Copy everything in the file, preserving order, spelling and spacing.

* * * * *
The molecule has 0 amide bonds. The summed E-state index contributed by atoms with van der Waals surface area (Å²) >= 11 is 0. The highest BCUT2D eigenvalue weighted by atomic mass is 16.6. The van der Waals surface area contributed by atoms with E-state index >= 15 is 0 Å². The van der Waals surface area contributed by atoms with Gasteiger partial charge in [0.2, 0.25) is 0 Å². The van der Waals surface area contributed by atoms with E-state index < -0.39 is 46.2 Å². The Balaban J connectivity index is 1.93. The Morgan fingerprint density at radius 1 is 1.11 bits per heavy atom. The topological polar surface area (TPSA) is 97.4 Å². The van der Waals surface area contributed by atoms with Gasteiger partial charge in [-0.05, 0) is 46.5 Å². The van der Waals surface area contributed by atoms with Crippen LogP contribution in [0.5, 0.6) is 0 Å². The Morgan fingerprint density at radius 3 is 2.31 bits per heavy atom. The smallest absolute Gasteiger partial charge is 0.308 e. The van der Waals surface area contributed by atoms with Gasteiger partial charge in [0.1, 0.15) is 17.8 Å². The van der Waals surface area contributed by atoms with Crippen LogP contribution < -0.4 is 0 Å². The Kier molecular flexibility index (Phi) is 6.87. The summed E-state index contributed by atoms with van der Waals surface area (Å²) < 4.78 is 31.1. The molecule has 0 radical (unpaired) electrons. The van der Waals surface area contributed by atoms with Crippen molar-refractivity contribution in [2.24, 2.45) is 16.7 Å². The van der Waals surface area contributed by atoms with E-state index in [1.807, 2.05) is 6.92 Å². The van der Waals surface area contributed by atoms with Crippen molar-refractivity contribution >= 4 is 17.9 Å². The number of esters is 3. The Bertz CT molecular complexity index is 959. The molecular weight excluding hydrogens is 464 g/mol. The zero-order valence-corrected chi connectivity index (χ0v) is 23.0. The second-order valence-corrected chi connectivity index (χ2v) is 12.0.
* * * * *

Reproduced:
The molecule has 0 amide bonds. The summed E-state index contributed by atoms with van der Waals surface area (Å²) >= 11 is 0. The highest BCUT2D eigenvalue weighted by atomic mass is 16.6. The van der Waals surface area contributed by atoms with E-state index >= 15 is 0 Å². The van der Waals surface area contributed by atoms with Gasteiger partial charge in [0.2, 0.25) is 0 Å². The van der Waals surface area contributed by atoms with E-state index < -0.39 is 46.2 Å². The Balaban J connectivity index is 1.93. The Morgan fingerprint density at radius 1 is 1.11 bits per heavy atom. The topological polar surface area (TPSA) is 97.4 Å². The van der Waals surface area contributed by atoms with Gasteiger partial charge in [-0.05, 0) is 46.5 Å². The van der Waals surface area contributed by atoms with Crippen LogP contribution in [0.5, 0.6) is 0 Å². The Morgan fingerprint density at radius 3 is 2.31 bits per heavy atom. The smallest absolute Gasteiger partial charge is 0.308 e. The van der Waals surface area contributed by atoms with Gasteiger partial charge in [0.1, 0.15) is 17.8 Å². The van der Waals surface area contributed by atoms with Crippen LogP contribution < -0.4 is 0 Å². The Kier molecular flexibility index (Phi) is 6.87. The summed E-state index contributed by atoms with van der Waals surface area (Å²) < 4.78 is 31.1. The molecule has 0 radical (unpaired) electrons. The van der Waals surface area contributed by atoms with Crippen molar-refractivity contribution in [2.24, 2.45) is 16.7 Å². The van der Waals surface area contributed by atoms with E-state index in [1.807, 2.05) is 6.92 Å². The van der Waals surface area contributed by atoms with Crippen molar-refractivity contribution >= 4 is 17.9 Å². The number of esters is 3. The Bertz CT molecular complexity index is 959. The molecular weight excluding hydrogens is 464 g/mol. The zero-order valence-corrected chi connectivity index (χ0v) is 23.0. The second-order valence-corrected chi connectivity index (χ2v) is 12.0.